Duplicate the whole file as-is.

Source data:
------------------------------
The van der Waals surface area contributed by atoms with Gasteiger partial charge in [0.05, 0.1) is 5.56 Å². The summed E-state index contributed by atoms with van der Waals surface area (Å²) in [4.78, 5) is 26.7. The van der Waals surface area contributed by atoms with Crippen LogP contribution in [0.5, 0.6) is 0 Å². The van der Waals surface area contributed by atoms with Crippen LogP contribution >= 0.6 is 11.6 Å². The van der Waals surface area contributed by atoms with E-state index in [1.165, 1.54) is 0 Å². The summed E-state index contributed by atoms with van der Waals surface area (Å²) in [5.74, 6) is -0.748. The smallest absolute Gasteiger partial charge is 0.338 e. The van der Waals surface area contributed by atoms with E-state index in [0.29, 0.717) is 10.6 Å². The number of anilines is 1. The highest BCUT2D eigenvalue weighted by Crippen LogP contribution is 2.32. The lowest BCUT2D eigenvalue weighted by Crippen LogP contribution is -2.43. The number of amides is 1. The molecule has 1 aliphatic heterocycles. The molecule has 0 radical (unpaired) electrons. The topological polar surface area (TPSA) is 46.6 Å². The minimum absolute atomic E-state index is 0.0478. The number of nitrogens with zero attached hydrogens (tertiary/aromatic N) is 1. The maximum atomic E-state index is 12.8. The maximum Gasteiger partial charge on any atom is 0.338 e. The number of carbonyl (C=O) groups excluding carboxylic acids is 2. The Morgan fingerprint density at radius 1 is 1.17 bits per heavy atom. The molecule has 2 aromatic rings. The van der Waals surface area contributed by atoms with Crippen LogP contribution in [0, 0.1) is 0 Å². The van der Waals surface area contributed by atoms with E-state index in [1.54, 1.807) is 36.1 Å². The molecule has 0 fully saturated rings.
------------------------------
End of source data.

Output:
The van der Waals surface area contributed by atoms with Gasteiger partial charge in [0.05, 0.1) is 5.56 Å². The summed E-state index contributed by atoms with van der Waals surface area (Å²) in [4.78, 5) is 26.7. The van der Waals surface area contributed by atoms with Crippen LogP contribution in [0.5, 0.6) is 0 Å². The van der Waals surface area contributed by atoms with Crippen LogP contribution >= 0.6 is 11.6 Å². The van der Waals surface area contributed by atoms with E-state index in [1.165, 1.54) is 0 Å². The summed E-state index contributed by atoms with van der Waals surface area (Å²) in [5.74, 6) is -0.748. The smallest absolute Gasteiger partial charge is 0.338 e. The van der Waals surface area contributed by atoms with E-state index in [0.29, 0.717) is 10.6 Å². The number of anilines is 1. The highest BCUT2D eigenvalue weighted by Crippen LogP contribution is 2.32. The lowest BCUT2D eigenvalue weighted by Crippen LogP contribution is -2.43. The number of amides is 1. The molecule has 1 aliphatic heterocycles. The molecule has 0 radical (unpaired) electrons. The topological polar surface area (TPSA) is 46.6 Å². The minimum absolute atomic E-state index is 0.0478. The number of nitrogens with zero attached hydrogens (tertiary/aromatic N) is 1. The maximum atomic E-state index is 12.8. The maximum Gasteiger partial charge on any atom is 0.338 e. The number of carbonyl (C=O) groups excluding carboxylic acids is 2. The Morgan fingerprint density at radius 1 is 1.17 bits per heavy atom. The molecule has 2 aromatic rings. The van der Waals surface area contributed by atoms with Crippen LogP contribution in [0, 0.1) is 0 Å². The van der Waals surface area contributed by atoms with E-state index in [1.54, 1.807) is 36.1 Å². The molecule has 0 fully saturated rings.